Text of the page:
Interview with immersive photographer Henry Stuart

Over the last seven years, Henry Stuart has built an enviable reputation in the world of immersive imaging. His company, Visualise, creates hugely detailed 360° images and time-lapse videos, as well as vast ‘gigapixel’ images like the New Zealand All Blacks in Rome which, at 33 gigapixels, is the world’s largest sports photograph.

After being commissioned by the BBC to produce a gigapixel panoramic of the Royal Wedding, capturing William and Kate processing down the crowd-lined Mall in their open-topped carriage, Henry was then chosen to be official gigapixel photographer for the Queen’s Diamond Jubilee and the world’s first-ever dedicated immersive photographer 2012 Olympics for Getty.

A life-long Nikon user, first with the D70, then the D300 and D3S, Henry recently moved over to the 36.3-megapixel D800 and its D800E brother. We find out how he broke into this exciting and rapidly-evolving field, and how his Nikon kit is helping him produce such stunning results.

So, how did you get into photography?

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I’m basically self-taught, like a lot of the 360° panoramic community. There are great forums and Facebook communities for panoramic imaging, so we all learn from each other. When I left university after doing a degree in biology and my masters, I wanted to set up my own business. As I’d always been a keen amateur photographer, that seemed a good place to start, so in 2006 I started Spherical Images, which I still run today, initially doing virtual 360° tours for estate agents and hotels. At first it was very basic – just me, my Nikon D70 and a 10.5mm fisheye – but I was soon getting more and more clients. As the technology has improved and as more and more people are expecting richer content on websites, there’s increasingly more demand for hi-res 360° imaging, so the business has grown in tandem. I set up Visualise last year when I shot the Olympics, to bring all the immersive content to the fore.


How did the Getty Images job for the Olympics come about?

Getty contacted me after seeing our giant zoomable pic of the Royal Wedding, which they loved, and asked if I could do the Olympics for them. They were also interested because we provide such a broad range of immersive content – everything from 360° panoramic images and time-lapse to gigapixel images – whereas our competitors tend to just do one aspect. So one day I’d be turning up with my D800 and fisheye lens mounted on a carbon-fibre pole, the next day I’d be shooting gigapixel images with a robotic head and a VR lens…

It was the first time the International Olympics Committee had allowed an immersive Games experience, and it was so much fun. My role was to capture every single venue so we could create a virtual tour, giving people a perfect record that recreates the experience of attending all the Olympic venues, so I had to be in different places every day. I wasn’t competing with the other photographers for long-lens shots; I’d be standing behind them, with my D800 on the end of a 3m telescopic carbon-fibre pole extended over their head and taking shots of the events and everything going on, including the press jostling for position. With this type of imaging, it’s all about capturing the context.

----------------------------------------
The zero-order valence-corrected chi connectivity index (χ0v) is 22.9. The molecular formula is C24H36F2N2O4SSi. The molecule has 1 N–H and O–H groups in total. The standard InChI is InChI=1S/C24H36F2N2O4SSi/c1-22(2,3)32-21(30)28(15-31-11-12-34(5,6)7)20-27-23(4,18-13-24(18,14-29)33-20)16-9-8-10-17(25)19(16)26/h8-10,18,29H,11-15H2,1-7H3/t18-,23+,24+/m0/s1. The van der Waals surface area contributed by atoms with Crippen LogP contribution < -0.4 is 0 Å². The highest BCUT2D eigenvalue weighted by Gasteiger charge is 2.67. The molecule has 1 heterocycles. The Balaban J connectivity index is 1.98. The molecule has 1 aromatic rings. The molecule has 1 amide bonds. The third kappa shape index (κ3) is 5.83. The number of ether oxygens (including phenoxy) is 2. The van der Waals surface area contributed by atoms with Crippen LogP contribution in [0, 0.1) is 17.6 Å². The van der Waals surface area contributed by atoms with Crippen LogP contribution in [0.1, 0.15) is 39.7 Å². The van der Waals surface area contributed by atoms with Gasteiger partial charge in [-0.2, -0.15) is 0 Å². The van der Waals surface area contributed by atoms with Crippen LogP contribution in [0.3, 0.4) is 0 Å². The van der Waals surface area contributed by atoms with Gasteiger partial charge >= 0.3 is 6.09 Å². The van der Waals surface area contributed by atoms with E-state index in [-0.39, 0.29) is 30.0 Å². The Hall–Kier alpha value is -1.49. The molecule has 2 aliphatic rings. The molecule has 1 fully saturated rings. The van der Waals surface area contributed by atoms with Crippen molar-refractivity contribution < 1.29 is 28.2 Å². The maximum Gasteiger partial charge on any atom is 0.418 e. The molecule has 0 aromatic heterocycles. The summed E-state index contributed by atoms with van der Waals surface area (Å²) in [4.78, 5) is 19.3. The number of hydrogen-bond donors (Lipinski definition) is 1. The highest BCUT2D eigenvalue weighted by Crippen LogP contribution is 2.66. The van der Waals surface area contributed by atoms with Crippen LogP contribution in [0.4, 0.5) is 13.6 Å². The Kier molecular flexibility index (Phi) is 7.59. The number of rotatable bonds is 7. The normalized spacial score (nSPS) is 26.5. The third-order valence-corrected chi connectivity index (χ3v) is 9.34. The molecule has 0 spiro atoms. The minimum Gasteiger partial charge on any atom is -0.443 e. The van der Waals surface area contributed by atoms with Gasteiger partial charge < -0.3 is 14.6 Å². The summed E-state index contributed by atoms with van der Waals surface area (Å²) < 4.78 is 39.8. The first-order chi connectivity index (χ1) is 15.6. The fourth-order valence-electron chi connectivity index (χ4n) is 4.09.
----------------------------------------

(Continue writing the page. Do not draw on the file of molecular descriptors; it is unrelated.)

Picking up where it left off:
360° stills, time-lapse, gigapixel… what came first?

I started off with normal 360° stills for virtual tours, and the next stop was 360° gigapixel photography. After the royal wedding, we added social media and tagging so people could find themselves in the crowd. You can also add Google Maps and social-media integration, like Facebook and email links, and it’s really taken off for corporates – it becomes a lot more rich than a ‘straight’ 360° photograph.

Then I started playing around with 360° video and time lapse, and the first one I did was taken from the London Eye. I believe that it was the world’s first 360° 24-hour time lapse. It was shot on a Nikon D700 and I had to camp out in the pod for 24 hours with two health and safety guys, because you’re not allowed to be up there on your own. We ended up having champagne and cheese – it was a pretty good bit of glamping!


You’ve recently started using the D800 and D800E – how do they perform?

I bought them primarily for their resolution. Nothing else can touch them. It’s so high that when I’m using them with the 10.5mm DX fisheye I can get away with taking just four shots. That lens is known throughout the industry as the sharpest there is for panoramic work – take off the lens hood and you’ve got a circular fisheye with a huge field of view, around 190° corner to corner, so you don’t even need to include a specific sky shot as the lens has already captured it in your four horizontals.